FECAL LACTOFERRIN AS A DIFFERENTIATION MARKER BETWEEN ULCERATIVE COLITIS AND IRRITABLE BOWEL SYNDROME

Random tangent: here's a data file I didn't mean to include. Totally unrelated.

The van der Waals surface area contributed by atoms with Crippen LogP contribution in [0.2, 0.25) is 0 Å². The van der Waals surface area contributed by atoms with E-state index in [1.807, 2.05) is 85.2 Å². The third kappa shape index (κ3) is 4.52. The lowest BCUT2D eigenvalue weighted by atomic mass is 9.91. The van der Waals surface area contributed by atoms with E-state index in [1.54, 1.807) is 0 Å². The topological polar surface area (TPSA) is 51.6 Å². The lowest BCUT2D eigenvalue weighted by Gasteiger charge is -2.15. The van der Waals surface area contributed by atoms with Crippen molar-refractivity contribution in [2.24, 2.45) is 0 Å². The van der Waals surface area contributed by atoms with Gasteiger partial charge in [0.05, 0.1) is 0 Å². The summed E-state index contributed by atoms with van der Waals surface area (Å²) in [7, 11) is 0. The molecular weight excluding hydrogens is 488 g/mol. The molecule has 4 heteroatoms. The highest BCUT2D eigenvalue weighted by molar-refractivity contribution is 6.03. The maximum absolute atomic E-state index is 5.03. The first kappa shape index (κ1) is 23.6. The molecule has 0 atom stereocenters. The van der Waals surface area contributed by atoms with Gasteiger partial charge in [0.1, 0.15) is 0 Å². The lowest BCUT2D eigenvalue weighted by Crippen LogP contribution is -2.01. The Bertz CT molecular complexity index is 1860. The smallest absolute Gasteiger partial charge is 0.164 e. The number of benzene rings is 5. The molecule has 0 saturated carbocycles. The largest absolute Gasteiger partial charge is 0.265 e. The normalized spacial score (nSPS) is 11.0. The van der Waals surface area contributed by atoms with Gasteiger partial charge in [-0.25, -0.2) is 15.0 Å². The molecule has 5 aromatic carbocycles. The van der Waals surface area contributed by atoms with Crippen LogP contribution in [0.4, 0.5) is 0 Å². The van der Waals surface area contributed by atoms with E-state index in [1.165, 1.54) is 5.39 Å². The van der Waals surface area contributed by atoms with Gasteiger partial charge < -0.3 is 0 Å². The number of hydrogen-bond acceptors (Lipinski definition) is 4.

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This study was designed to estimate fecal lactoferrin (LF) concentration and to evaluate its clinical applicability as non-invasive modality for differentiation between cases with ulcerative colitis (UC) and irritable bowel syndrome (IBS) and its relation to disease activity. The study included 15 patients with UC and15 patients with IBS and 15 healthy volunteers as controls. All patients were evaluated clinically for disease activity and underwent colonoscopy for diagnosis assurance. The study participants supplied fresh fecal samples for qualitative and quantitative assay for LF. There were 11 patients with active UC and 6 patients with active IBS. There was a significant (P<0.05) increase of fecal LF in patients with UC (1118.21277.8 μg/gm feces) compared to controls (1.35 10.48 μg/ gm feces) and IBS patients (1.33 10.36 μg/ gm feces). Moreover, there was a significant (P<0.05) increase of fecal LF in patients with active UC compared to those with inactive UC, whereas non-significantly (P>0.05) different in patients with active IBS compared to those inactive IBS. Furthermore, there was a significant correlation between fecal LF level and score of severity of inflammation in patients with UC (r=0.623, P=0.013), whereas the correlation was nonsignificant in patients with IBS, (r=0.225, P>0.05). Qualitative determination of LF could identify patients with UC with sensitivity of 93.3%, specificity and positive predictive value of 100% and accuracy of diagnosis by 97.8% irrespective of the severity of the disease. It could be concluded that qualitative determination of fecal LF could differentiate between patients with UC and IBS with specificity 100% and accuracy 97.8% and quantitative estimation of its level could define cases with active UC.